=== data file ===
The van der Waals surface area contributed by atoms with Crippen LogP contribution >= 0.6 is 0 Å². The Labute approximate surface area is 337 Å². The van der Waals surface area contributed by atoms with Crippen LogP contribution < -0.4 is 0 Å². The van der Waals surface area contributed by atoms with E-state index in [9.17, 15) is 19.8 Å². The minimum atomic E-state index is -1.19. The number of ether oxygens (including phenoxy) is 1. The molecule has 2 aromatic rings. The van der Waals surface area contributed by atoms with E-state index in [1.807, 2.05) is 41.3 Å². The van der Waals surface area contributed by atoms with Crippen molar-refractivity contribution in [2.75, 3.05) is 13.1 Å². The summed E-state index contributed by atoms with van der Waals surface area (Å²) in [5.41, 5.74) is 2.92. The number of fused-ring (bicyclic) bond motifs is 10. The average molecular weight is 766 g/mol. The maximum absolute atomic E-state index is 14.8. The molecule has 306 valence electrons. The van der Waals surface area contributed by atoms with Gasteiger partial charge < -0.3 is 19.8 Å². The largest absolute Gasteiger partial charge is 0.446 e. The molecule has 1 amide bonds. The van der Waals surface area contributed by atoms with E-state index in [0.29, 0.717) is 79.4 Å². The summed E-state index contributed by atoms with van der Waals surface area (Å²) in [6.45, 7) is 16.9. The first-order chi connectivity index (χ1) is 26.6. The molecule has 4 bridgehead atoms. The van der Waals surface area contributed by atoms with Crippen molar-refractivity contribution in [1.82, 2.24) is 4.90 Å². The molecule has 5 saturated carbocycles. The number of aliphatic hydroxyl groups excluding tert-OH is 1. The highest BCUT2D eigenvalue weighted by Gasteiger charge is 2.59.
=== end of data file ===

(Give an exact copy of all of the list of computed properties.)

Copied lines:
The van der Waals surface area contributed by atoms with Crippen LogP contribution >= 0.6 is 0 Å². The Labute approximate surface area is 337 Å². The van der Waals surface area contributed by atoms with Crippen LogP contribution < -0.4 is 0 Å². The van der Waals surface area contributed by atoms with E-state index in [9.17, 15) is 19.8 Å². The minimum atomic E-state index is -1.19. The number of ether oxygens (including phenoxy) is 1. The molecule has 2 aromatic rings. The van der Waals surface area contributed by atoms with E-state index in [1.807, 2.05) is 41.3 Å². The van der Waals surface area contributed by atoms with Crippen molar-refractivity contribution in [2.75, 3.05) is 13.1 Å². The summed E-state index contributed by atoms with van der Waals surface area (Å²) in [5.41, 5.74) is 2.92. The number of fused-ring (bicyclic) bond motifs is 10. The average molecular weight is 766 g/mol. The maximum absolute atomic E-state index is 14.8. The molecule has 306 valence electrons. The van der Waals surface area contributed by atoms with Gasteiger partial charge < -0.3 is 19.8 Å². The largest absolute Gasteiger partial charge is 0.446 e. The molecule has 1 amide bonds. The van der Waals surface area contributed by atoms with E-state index in [0.29, 0.717) is 79.4 Å². The summed E-state index contributed by atoms with van der Waals surface area (Å²) in [6.45, 7) is 16.9. The first-order chi connectivity index (χ1) is 26.6. The molecule has 4 bridgehead atoms. The van der Waals surface area contributed by atoms with Crippen molar-refractivity contribution in [1.82, 2.24) is 4.90 Å². The molecule has 5 saturated carbocycles. The number of aliphatic hydroxyl groups excluding tert-OH is 1. The highest BCUT2D eigenvalue weighted by Gasteiger charge is 2.59.